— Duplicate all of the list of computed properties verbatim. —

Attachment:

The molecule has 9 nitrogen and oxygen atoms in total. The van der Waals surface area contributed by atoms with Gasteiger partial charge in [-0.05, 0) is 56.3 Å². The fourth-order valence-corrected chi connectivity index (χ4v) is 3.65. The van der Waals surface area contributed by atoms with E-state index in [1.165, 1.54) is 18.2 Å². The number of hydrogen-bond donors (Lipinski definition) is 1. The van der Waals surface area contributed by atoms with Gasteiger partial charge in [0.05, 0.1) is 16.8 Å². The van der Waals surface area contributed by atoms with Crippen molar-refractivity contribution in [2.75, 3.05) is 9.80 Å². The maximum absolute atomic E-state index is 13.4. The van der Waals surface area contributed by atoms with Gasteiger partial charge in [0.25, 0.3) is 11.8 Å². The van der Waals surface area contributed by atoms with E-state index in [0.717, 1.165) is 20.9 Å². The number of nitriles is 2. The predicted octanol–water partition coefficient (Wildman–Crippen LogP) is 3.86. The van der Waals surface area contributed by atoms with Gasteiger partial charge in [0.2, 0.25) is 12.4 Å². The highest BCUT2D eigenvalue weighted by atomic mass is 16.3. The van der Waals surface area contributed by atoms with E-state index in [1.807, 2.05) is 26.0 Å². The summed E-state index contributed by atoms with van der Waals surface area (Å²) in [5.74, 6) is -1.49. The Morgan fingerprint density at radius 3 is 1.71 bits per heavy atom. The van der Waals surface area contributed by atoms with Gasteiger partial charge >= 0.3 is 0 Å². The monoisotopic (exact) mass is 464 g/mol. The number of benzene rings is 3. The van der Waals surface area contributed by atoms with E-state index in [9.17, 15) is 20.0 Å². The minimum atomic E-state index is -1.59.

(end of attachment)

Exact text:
The molecule has 9 nitrogen and oxygen atoms in total. The van der Waals surface area contributed by atoms with Gasteiger partial charge in [-0.05, 0) is 56.3 Å². The fourth-order valence-corrected chi connectivity index (χ4v) is 3.65. The van der Waals surface area contributed by atoms with E-state index in [1.165, 1.54) is 18.2 Å². The number of hydrogen-bond donors (Lipinski definition) is 1. The van der Waals surface area contributed by atoms with Gasteiger partial charge in [0.05, 0.1) is 16.8 Å². The van der Waals surface area contributed by atoms with Crippen molar-refractivity contribution in [2.75, 3.05) is 9.80 Å². The maximum absolute atomic E-state index is 13.4. The van der Waals surface area contributed by atoms with Gasteiger partial charge in [0.25, 0.3) is 11.8 Å². The van der Waals surface area contributed by atoms with E-state index in [0.717, 1.165) is 20.9 Å². The number of nitriles is 2. The predicted octanol–water partition coefficient (Wildman–Crippen LogP) is 3.86. The van der Waals surface area contributed by atoms with Gasteiger partial charge in [0.2, 0.25) is 12.4 Å². The highest BCUT2D eigenvalue weighted by atomic mass is 16.3. The van der Waals surface area contributed by atoms with E-state index in [1.807, 2.05) is 26.0 Å². The summed E-state index contributed by atoms with van der Waals surface area (Å²) in [5.74, 6) is -1.49. The Morgan fingerprint density at radius 3 is 1.71 bits per heavy atom. The van der Waals surface area contributed by atoms with Gasteiger partial charge >= 0.3 is 0 Å². The monoisotopic (exact) mass is 464 g/mol. The number of benzene rings is 3. The van der Waals surface area contributed by atoms with E-state index in [9.17, 15) is 20.0 Å². The minimum atomic E-state index is -1.59.